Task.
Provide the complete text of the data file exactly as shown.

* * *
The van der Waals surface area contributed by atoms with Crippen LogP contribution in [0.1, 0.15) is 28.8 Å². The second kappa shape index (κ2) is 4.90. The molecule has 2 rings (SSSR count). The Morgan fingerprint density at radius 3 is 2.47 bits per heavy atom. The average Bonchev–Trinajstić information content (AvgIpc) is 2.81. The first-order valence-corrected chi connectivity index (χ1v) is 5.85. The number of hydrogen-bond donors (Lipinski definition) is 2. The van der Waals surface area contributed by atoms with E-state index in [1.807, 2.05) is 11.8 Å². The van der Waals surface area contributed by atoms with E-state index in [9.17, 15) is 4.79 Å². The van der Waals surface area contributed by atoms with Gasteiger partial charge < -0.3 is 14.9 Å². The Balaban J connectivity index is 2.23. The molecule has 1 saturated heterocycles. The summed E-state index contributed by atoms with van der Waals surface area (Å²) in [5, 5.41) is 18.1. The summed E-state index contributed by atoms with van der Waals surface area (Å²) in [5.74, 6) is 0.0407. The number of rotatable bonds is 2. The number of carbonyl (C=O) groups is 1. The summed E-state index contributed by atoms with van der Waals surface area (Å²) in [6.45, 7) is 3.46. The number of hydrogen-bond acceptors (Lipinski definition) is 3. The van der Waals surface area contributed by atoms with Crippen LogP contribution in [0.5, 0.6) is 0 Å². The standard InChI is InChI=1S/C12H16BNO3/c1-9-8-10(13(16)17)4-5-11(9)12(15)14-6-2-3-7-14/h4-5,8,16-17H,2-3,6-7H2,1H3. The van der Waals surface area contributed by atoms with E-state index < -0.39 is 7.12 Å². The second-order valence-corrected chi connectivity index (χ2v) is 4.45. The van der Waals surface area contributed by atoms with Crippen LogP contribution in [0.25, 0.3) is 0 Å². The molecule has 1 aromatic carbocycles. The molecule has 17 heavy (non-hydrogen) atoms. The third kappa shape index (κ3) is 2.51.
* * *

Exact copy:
The van der Waals surface area contributed by atoms with Crippen LogP contribution in [0.1, 0.15) is 28.8 Å². The second kappa shape index (κ2) is 4.90. The molecule has 2 rings (SSSR count). The Morgan fingerprint density at radius 3 is 2.47 bits per heavy atom. The average Bonchev–Trinajstić information content (AvgIpc) is 2.81. The first-order valence-corrected chi connectivity index (χ1v) is 5.85. The number of hydrogen-bond donors (Lipinski definition) is 2. The van der Waals surface area contributed by atoms with E-state index in [1.807, 2.05) is 11.8 Å². The van der Waals surface area contributed by atoms with E-state index in [9.17, 15) is 4.79 Å². The van der Waals surface area contributed by atoms with Gasteiger partial charge < -0.3 is 14.9 Å². The Balaban J connectivity index is 2.23. The molecule has 1 saturated heterocycles. The summed E-state index contributed by atoms with van der Waals surface area (Å²) in [5, 5.41) is 18.1. The summed E-state index contributed by atoms with van der Waals surface area (Å²) in [5.74, 6) is 0.0407. The number of rotatable bonds is 2. The number of carbonyl (C=O) groups is 1. The summed E-state index contributed by atoms with van der Waals surface area (Å²) in [6.45, 7) is 3.46. The number of hydrogen-bond acceptors (Lipinski definition) is 3. The van der Waals surface area contributed by atoms with Crippen LogP contribution in [0.5, 0.6) is 0 Å². The standard InChI is InChI=1S/C12H16BNO3/c1-9-8-10(13(16)17)4-5-11(9)12(15)14-6-2-3-7-14/h4-5,8,16-17H,2-3,6-7H2,1H3. The van der Waals surface area contributed by atoms with E-state index < -0.39 is 7.12 Å². The second-order valence-corrected chi connectivity index (χ2v) is 4.45. The van der Waals surface area contributed by atoms with Crippen LogP contribution in [0.25, 0.3) is 0 Å². The molecule has 1 aromatic carbocycles. The molecule has 17 heavy (non-hydrogen) atoms. The third kappa shape index (κ3) is 2.51.